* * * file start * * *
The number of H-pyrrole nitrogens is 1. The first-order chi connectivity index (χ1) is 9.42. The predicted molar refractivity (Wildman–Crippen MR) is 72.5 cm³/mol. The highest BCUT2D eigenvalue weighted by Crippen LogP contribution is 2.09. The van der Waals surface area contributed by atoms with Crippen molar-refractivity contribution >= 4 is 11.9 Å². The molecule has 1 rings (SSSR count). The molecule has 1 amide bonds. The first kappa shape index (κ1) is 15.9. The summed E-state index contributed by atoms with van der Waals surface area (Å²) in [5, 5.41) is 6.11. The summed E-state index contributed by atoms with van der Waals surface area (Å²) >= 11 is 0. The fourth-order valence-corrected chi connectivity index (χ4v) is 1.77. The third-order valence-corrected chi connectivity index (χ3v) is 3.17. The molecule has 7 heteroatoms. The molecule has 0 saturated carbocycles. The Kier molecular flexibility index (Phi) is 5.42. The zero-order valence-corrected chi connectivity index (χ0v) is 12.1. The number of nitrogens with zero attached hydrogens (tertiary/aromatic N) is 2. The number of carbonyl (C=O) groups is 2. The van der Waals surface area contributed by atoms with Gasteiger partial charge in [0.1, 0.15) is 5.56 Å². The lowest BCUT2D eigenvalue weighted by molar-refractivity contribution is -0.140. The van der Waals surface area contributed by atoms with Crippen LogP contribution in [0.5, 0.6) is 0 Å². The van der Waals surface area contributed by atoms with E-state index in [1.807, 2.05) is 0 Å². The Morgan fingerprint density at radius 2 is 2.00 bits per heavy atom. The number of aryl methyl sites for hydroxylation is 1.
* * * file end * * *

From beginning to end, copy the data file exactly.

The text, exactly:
The number of H-pyrrole nitrogens is 1. The first-order chi connectivity index (χ1) is 9.42. The predicted molar refractivity (Wildman–Crippen MR) is 72.5 cm³/mol. The highest BCUT2D eigenvalue weighted by Crippen LogP contribution is 2.09. The van der Waals surface area contributed by atoms with Crippen molar-refractivity contribution >= 4 is 11.9 Å². The molecule has 1 rings (SSSR count). The molecule has 1 amide bonds. The first kappa shape index (κ1) is 15.9. The summed E-state index contributed by atoms with van der Waals surface area (Å²) in [5, 5.41) is 6.11. The summed E-state index contributed by atoms with van der Waals surface area (Å²) >= 11 is 0. The fourth-order valence-corrected chi connectivity index (χ4v) is 1.77. The third-order valence-corrected chi connectivity index (χ3v) is 3.17. The molecule has 7 heteroatoms. The molecule has 0 saturated carbocycles. The Kier molecular flexibility index (Phi) is 5.42. The zero-order valence-corrected chi connectivity index (χ0v) is 12.1. The number of nitrogens with zero attached hydrogens (tertiary/aromatic N) is 2. The number of carbonyl (C=O) groups is 2. The van der Waals surface area contributed by atoms with Gasteiger partial charge in [0.1, 0.15) is 5.56 Å². The lowest BCUT2D eigenvalue weighted by molar-refractivity contribution is -0.140. The van der Waals surface area contributed by atoms with Crippen LogP contribution in [0.5, 0.6) is 0 Å². The van der Waals surface area contributed by atoms with E-state index in [1.807, 2.05) is 0 Å². The Morgan fingerprint density at radius 2 is 2.00 bits per heavy atom. The number of aryl methyl sites for hydroxylation is 1.